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US may send money, not food, to countries in need

CHICAGO (Dow Jones)--U.S. Department of Agriculture Secretary Ed Schafer said Tuesday soaring food prices are creating "a huge international situation" and that the government's response requires a shift in its approach to public policy.

While global food prices have risen by about 40%, the U.S. has seen a more moderate rise in food prices of about 4%, Schafer said. The disparity is caused by factors including high costs for food transportation and fuel, he said.

The U.S. historically has sourced its food aid from U.S. farmers and shipped it to needy countries on U.S. vessels. However, President George W. Bush is calling for Congress to support an initiative to provide food aid through direct purchase of crops grown in areas of need.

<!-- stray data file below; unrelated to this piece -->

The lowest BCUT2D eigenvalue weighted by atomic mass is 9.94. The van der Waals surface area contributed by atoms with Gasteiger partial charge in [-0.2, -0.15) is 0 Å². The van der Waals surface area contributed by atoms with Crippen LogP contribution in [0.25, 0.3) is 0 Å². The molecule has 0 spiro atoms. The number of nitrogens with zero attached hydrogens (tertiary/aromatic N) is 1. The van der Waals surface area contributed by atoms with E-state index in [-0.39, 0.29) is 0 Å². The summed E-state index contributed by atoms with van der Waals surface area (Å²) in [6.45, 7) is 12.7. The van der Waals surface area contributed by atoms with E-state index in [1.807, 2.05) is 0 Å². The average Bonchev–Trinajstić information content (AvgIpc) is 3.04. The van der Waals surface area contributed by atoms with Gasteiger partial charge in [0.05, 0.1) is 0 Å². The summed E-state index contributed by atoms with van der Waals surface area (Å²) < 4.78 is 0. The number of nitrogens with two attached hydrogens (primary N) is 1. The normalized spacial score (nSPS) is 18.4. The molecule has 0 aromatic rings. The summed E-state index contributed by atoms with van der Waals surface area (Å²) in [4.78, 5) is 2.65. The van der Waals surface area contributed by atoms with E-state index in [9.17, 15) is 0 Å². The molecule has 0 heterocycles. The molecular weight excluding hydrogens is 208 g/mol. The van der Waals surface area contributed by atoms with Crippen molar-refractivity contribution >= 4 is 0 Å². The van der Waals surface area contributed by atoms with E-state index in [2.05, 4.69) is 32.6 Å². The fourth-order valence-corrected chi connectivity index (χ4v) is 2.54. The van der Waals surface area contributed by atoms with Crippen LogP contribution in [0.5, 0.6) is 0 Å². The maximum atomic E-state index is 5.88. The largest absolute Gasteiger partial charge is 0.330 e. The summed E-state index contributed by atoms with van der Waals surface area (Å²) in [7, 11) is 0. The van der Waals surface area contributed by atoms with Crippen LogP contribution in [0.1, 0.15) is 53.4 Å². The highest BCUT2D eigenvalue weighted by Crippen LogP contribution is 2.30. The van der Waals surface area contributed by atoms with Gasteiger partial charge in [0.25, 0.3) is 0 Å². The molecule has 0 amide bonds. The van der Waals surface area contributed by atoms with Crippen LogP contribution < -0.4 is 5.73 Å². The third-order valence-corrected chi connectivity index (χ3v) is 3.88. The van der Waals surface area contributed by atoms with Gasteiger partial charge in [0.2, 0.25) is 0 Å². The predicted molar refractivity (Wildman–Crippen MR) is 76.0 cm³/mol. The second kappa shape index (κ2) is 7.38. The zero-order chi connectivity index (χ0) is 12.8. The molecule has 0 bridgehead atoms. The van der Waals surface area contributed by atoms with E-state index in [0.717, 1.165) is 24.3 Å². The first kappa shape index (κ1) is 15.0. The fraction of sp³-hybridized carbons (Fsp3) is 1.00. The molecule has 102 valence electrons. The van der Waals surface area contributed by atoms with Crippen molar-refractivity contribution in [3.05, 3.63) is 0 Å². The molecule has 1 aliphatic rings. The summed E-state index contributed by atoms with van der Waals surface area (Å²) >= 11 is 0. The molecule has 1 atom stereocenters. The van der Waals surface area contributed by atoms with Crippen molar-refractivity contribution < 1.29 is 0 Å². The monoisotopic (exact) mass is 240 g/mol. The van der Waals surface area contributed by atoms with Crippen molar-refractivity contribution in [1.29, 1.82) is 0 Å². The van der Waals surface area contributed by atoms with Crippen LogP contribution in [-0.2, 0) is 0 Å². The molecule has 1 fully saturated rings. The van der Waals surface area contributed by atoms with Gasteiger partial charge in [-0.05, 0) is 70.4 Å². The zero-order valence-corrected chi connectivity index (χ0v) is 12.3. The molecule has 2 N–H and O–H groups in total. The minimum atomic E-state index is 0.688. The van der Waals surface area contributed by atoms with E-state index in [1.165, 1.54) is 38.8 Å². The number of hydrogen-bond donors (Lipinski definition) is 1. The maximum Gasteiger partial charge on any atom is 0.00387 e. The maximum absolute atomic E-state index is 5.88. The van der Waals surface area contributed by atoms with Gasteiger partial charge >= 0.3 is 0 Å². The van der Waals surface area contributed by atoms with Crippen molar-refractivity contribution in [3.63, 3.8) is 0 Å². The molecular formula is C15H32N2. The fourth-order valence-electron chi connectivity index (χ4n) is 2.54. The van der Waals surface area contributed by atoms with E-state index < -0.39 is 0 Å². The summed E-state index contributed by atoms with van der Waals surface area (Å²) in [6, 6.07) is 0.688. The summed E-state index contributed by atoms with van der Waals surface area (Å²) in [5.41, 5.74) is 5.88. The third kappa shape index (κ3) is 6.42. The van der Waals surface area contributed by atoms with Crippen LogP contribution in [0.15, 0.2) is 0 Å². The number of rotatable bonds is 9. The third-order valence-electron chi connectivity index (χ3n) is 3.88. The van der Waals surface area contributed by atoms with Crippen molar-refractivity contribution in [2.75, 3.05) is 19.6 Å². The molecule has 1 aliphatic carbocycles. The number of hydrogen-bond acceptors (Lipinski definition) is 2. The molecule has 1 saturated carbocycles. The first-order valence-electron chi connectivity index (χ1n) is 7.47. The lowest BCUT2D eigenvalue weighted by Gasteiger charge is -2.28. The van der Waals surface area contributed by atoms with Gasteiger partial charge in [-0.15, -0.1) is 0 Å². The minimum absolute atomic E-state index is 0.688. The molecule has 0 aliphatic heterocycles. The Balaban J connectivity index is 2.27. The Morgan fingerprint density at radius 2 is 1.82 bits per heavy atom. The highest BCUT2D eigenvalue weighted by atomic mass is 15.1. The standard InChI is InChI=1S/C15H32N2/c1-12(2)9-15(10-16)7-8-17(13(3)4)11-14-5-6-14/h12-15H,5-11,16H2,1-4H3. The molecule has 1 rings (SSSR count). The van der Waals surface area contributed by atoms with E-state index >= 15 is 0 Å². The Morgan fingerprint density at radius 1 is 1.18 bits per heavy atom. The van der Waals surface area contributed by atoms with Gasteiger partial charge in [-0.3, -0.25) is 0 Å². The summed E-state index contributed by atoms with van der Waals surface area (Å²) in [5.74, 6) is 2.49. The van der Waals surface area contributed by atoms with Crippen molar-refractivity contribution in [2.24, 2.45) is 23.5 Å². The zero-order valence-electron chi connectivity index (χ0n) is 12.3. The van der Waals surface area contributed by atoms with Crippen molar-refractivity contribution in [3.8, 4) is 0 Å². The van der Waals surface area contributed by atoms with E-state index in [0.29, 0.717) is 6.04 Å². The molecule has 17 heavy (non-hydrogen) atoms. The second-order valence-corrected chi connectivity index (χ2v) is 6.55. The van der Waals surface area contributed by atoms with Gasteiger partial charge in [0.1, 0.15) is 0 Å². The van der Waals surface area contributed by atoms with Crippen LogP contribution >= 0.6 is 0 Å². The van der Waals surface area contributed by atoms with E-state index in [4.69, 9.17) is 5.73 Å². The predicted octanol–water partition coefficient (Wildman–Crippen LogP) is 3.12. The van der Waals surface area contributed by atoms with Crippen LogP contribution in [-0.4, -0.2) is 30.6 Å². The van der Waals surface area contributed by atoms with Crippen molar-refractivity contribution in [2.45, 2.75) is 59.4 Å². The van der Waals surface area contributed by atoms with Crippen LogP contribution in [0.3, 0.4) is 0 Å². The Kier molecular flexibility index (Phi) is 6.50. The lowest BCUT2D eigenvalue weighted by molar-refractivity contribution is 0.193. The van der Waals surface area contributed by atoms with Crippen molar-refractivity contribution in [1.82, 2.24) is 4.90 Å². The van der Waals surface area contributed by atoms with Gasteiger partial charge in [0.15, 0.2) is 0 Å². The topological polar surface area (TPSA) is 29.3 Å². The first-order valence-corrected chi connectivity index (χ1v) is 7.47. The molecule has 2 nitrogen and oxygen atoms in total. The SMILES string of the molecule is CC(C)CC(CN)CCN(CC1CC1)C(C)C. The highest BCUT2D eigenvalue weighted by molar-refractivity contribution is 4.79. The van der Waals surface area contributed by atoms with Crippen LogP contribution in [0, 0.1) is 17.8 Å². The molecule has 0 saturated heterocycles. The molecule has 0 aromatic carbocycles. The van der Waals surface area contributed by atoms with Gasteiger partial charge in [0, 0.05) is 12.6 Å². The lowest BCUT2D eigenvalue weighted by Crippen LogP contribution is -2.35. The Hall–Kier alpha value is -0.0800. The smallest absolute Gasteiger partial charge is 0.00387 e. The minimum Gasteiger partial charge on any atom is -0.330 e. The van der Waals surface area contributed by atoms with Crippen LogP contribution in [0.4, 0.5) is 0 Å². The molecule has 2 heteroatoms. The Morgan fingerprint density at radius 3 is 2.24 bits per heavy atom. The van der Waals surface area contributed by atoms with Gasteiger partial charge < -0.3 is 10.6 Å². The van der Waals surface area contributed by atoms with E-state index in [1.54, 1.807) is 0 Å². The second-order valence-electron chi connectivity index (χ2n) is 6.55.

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CHICAGO (Dow Jones)--U.S. Department of Agriculture Secretary Ed Schafer said Tuesday soaring food prices are creating "a huge international situation" and that the government's response requires a shift in its approach to public policy.

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